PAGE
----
Bandaging arm and diy muzzle bib

Hi everyone,
I had a mare who crashed and rolled onto our gator utility vehicle causing a massive laceration. We are now about 3.5 weeks out and while it is healing the vet and I are trying to bandage it to limit bleeding when we have to debride the proud flesh/dead tissue and keep her from continuing to mess with it with her muzzle. We have tried normal bandages, but they just slip down.

Has anyone successfully used a spider bandage on the upper arm of a horse?

Can anyone share photos of a diy blanket/bandage bib, the kind that looks like a bowl under the lower jaw?

Silverwood Gelfling

The only way I’ve ever successfully wrapped that area for any length of time was to stack bandages-- regular standing wrap, then a figure eight wrap over the knee, then basically another standing quilt over the forearm and vetwrap all the way down (it will take several rolls).

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Also I don’t know if may be you could rig up a homemade bib with an old horse boot and some baling twine? Something like this:,246.html I would try painting the bandage with cayenne pepper and vaseline, or maybe look for a cribbing muzzle if you can’t find a bib locally.

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Very long ago, we had a yearling filly get some scratches that some needed stitching, probably running thru the brush.

Our vet used some bandaging material over her back to keep the forearm bandages up there, to keep the area clean.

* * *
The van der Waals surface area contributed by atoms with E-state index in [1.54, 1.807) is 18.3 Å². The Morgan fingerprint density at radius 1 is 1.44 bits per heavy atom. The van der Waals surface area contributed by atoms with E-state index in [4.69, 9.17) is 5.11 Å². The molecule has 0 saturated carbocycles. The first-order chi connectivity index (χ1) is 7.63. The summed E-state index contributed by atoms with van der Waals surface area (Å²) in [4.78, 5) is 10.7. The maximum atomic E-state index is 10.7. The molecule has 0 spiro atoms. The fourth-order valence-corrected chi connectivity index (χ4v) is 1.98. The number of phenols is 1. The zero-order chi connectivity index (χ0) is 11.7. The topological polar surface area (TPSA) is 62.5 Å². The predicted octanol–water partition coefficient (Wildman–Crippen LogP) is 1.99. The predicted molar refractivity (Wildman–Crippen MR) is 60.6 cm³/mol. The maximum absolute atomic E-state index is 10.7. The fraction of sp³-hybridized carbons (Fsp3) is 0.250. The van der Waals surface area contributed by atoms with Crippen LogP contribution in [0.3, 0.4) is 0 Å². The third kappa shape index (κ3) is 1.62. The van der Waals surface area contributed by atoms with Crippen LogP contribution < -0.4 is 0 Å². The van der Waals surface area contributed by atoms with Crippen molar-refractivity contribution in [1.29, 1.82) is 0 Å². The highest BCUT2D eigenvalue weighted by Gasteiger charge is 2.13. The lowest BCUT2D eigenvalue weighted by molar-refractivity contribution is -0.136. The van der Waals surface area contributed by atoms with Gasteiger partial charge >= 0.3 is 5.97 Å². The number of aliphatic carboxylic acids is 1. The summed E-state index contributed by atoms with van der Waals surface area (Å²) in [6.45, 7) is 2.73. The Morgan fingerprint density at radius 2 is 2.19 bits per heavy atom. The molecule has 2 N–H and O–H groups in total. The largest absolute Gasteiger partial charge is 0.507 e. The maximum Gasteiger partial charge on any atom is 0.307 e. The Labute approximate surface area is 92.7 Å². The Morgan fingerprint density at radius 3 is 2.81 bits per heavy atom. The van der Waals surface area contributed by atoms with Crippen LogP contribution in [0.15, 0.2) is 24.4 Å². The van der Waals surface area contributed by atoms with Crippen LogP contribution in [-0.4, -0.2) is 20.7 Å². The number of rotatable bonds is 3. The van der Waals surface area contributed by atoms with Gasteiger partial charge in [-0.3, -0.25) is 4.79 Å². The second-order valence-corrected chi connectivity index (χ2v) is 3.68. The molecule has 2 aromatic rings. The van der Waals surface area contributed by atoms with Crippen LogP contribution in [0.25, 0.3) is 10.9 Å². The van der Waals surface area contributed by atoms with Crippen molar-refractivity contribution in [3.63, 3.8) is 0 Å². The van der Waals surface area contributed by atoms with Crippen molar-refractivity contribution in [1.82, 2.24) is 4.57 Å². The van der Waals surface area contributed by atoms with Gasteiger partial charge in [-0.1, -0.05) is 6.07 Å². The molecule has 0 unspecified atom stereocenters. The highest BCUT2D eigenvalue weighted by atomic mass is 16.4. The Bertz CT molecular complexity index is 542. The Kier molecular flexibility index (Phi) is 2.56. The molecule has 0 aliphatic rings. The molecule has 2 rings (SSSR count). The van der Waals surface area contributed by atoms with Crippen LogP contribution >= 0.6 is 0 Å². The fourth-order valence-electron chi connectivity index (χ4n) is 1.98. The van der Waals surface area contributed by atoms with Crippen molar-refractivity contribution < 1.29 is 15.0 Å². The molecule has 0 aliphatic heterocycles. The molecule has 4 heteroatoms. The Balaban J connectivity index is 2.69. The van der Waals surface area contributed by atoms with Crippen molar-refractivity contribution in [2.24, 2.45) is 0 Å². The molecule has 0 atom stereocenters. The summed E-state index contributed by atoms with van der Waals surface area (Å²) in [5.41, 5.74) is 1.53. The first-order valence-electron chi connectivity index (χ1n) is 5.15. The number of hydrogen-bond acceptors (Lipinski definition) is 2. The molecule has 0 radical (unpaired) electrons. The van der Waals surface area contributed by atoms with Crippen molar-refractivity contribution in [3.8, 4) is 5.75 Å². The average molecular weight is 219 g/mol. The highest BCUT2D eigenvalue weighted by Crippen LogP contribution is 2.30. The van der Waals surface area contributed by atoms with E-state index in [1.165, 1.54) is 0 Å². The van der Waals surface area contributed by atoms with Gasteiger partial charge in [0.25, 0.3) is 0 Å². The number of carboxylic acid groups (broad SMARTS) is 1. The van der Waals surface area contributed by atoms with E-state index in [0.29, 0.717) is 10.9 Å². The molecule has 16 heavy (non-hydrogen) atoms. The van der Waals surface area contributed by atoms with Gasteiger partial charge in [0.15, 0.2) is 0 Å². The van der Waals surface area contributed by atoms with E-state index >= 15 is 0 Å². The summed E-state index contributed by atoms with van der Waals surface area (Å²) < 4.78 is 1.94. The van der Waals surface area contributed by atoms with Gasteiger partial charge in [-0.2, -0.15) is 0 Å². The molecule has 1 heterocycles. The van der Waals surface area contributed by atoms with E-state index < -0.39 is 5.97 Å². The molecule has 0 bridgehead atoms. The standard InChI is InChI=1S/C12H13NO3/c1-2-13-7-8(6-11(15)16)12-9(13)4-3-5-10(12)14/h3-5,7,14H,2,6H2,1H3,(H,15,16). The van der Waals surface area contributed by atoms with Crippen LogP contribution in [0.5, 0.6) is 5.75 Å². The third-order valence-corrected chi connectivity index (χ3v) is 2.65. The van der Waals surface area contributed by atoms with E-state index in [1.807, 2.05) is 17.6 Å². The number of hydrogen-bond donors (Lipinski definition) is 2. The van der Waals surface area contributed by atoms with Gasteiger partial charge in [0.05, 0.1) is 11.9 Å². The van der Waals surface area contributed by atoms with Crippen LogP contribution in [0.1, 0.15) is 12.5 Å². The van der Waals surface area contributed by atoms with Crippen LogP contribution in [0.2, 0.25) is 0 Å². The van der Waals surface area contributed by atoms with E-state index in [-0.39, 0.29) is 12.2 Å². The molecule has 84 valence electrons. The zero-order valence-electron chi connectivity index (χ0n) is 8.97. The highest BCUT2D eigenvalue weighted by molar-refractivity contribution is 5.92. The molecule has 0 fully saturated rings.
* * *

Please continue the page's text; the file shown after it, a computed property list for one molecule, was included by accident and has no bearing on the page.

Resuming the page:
After a few days, it had healed enough to not need bandaging any more.

Stacking bandages from the bottom also helps, but you need to restrict movement as much as you can to keep all that in place.

There are also “cradles”, if the injury is lower on the forearm, those can keep a horse from biting at it:

Hope all heals well, it generally does in those areas.

I have had to wrap a whole front leg up to the elbow multiple times to treat cellulitis. I do a stack wrap with 2 very tall standing wraps and flannel bandages, leaving a few inches gap between the wraps for the knee to bend.

If you need a little extra security to keep the top wrap from slipping down, I’ve used a few passes of vetwrap at the top and then elastikon around the very top that’s 1/2 on the vetwrap and 1/2 sticking directly on the hair. I’ve also stuck a bell boot on the hoof to help support the bottom of the wraps and keep them from slipping down - I can’t remember if I used the bell boot upside down or regular, but it helped a little.

And spraying a tiny bit of Rap Last around the edges of the wraps kept my horse from chewing them like a hamster after he nibbled the edge of the top wrap the first night.

If someone needs a bib in a hurry, we have cut down the wall on the side of plastic gallon bottles of clorox, that had stiffer plastic than other such bottles, but any will do, and tied it to the halter with string.
Those lasted long time before they fell apart.


Follow-up for anyone interested:
I ended up using a No-bow style wrap topped by a spider bandage over a cob sized bandage at the knee under the vets wrap on the wound itself. The wound healed amazingly well, and 3.5 months is down to just a small scrape that needs to grow hair. Only complication we had was a sterile abscess and some stocking up in the first two months following debridement. She is as sound as she was prior to the injury and will be coming back to ridden work when it warms up a bit.